Designing gears is somewhat of a mathematical puzzle. You have lots of interconnected factors to play with in hopes of finding the “best” overall solution to the problem. Among the fundamental “variables” is the number of teeth on each component.
As with helix angle, many of our “tribes” have adopted rules on how many teeth can be used in their products. All of these rules are valid in certain circumstances, but may not reflect the full range of possibilities. Back when they were first carved into granite, the rule makers were hoping to save future generations some of the pain they went through discovering what did not work.
Take the typical “low limit” on pinion teeth of 18 for spur gears and 14 for helical gears; if you ever see a severely undercut tooth, you can appreciate what they were trying to avoid. Those rules are not “wrong,” but they simplify the problem in a way that prevents designers from understanding modern manufacturing techniques that allow almost any number of teeth to be made without undercutting.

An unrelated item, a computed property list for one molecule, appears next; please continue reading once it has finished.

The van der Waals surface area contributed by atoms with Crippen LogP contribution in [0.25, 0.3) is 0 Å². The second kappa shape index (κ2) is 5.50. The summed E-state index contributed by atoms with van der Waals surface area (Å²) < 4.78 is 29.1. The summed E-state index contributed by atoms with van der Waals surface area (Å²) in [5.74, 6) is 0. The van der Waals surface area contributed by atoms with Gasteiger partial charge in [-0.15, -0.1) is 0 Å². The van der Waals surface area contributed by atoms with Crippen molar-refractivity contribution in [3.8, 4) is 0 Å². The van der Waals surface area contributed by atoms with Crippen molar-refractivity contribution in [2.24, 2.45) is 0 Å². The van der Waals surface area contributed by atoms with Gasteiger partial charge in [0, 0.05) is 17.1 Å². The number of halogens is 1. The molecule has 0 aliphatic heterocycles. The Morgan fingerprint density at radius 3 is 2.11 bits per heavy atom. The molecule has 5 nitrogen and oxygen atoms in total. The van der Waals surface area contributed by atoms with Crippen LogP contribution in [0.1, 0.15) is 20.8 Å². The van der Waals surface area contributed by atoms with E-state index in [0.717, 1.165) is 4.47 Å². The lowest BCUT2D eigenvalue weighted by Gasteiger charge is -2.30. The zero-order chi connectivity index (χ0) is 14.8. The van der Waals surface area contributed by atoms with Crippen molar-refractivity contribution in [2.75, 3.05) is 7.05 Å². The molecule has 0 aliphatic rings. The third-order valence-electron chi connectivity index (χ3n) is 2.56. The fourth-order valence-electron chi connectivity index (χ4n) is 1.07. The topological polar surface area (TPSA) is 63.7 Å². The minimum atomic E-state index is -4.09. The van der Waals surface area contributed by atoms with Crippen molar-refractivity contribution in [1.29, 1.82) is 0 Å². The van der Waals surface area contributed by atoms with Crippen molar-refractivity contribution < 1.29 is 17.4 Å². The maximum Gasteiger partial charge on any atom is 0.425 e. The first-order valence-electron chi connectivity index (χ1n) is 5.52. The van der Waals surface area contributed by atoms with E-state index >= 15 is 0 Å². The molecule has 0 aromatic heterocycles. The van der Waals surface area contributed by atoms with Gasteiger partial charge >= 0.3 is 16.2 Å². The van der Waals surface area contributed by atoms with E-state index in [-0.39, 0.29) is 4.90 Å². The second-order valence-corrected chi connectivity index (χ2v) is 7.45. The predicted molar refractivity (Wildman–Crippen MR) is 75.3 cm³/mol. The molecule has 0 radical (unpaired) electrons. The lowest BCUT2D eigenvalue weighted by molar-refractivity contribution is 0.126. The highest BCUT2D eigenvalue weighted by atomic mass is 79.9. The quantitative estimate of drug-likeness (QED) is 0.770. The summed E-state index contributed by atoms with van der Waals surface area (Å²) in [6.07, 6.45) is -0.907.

Before you start typing comments suggesting that I have gone off the deep end, I once had a “desk widget” which featured a ONE-tooth helical pinion driving a fifty-tooth gear. Many things are possible — but not practical; design rules save time but stifle innovation.
Many very successful gear systems employ relatively low numbers of teeth on the pinion. The advent of short lead hobs — generating the tooth profile with a cutting tool having a lower pressure angle than the finished part — made undercutting something that is routinely worked around, rather than avoided. The number of “spaces” factors heavily into grinding cycle times, so there is an economic incentive as well as a bending strength argument for reducing tooth counts.
There is also an excellent counter argument that looks at profile contact ratios and insists upon much higher numbers of teeth. We will cover that in another posting. So to once again paraphrase Mr. Ray Drago’s mantra: the correct answer to “how many teeth?” is “It depends.”